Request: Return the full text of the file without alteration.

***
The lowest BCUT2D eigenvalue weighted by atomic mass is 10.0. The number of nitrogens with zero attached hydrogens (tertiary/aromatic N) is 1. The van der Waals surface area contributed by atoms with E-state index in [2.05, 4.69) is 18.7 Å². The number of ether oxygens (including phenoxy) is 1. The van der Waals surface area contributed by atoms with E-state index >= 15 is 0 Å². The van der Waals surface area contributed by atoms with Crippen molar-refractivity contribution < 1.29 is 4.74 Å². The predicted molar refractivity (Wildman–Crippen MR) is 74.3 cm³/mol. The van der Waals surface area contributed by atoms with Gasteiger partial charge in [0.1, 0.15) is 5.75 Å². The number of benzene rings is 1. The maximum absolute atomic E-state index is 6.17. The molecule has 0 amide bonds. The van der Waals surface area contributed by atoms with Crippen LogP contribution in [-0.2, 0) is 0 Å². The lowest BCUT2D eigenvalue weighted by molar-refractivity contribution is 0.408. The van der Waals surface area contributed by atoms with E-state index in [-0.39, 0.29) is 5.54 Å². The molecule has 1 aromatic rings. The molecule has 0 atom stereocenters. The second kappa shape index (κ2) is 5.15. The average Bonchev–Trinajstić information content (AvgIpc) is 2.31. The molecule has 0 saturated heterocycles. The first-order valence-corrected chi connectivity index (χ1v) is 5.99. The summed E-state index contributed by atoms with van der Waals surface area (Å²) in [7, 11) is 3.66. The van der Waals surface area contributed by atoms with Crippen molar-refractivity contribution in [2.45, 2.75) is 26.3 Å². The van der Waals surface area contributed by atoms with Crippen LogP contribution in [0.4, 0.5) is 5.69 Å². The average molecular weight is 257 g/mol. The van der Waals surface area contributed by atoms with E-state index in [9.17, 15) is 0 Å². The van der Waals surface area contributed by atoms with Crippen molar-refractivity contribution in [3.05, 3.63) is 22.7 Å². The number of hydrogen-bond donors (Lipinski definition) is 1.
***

The lowest BCUT2D eigenvalue weighted by atomic mass is 10.0. The number of nitrogens with zero attached hydrogens (tertiary/aromatic N) is 1. The van der Waals surface area contributed by atoms with E-state index in [2.05, 4.69) is 18.7 Å². The number of ether oxygens (including phenoxy) is 1. The van der Waals surface area contributed by atoms with E-state index >= 15 is 0 Å². The van der Waals surface area contributed by atoms with Crippen molar-refractivity contribution < 1.29 is 4.74 Å². The predicted molar refractivity (Wildman–Crippen MR) is 74.3 cm³/mol. The van der Waals surface area contributed by atoms with Gasteiger partial charge in [0.1, 0.15) is 5.75 Å². The number of benzene rings is 1. The maximum absolute atomic E-state index is 6.17. The molecule has 0 amide bonds. The van der Waals surface area contributed by atoms with Crippen LogP contribution in [-0.2, 0) is 0 Å². The lowest BCUT2D eigenvalue weighted by molar-refractivity contribution is 0.408. The van der Waals surface area contributed by atoms with E-state index in [-0.39, 0.29) is 5.54 Å². The molecule has 1 aromatic rings. The molecule has 0 atom stereocenters. The second kappa shape index (κ2) is 5.15. The average Bonchev–Trinajstić information content (AvgIpc) is 2.31. The molecule has 0 saturated heterocycles. The first-order valence-corrected chi connectivity index (χ1v) is 5.99. The summed E-state index contributed by atoms with van der Waals surface area (Å²) in [7, 11) is 3.66. The van der Waals surface area contributed by atoms with Crippen molar-refractivity contribution in [2.45, 2.75) is 26.3 Å². The van der Waals surface area contributed by atoms with Crippen LogP contribution in [0.4, 0.5) is 5.69 Å². The average molecular weight is 257 g/mol. The van der Waals surface area contributed by atoms with E-state index in [9.17, 15) is 0 Å². The van der Waals surface area contributed by atoms with Crippen molar-refractivity contribution in [3.05, 3.63) is 22.7 Å². The number of hydrogen-bond donors (Lipinski definition) is 1.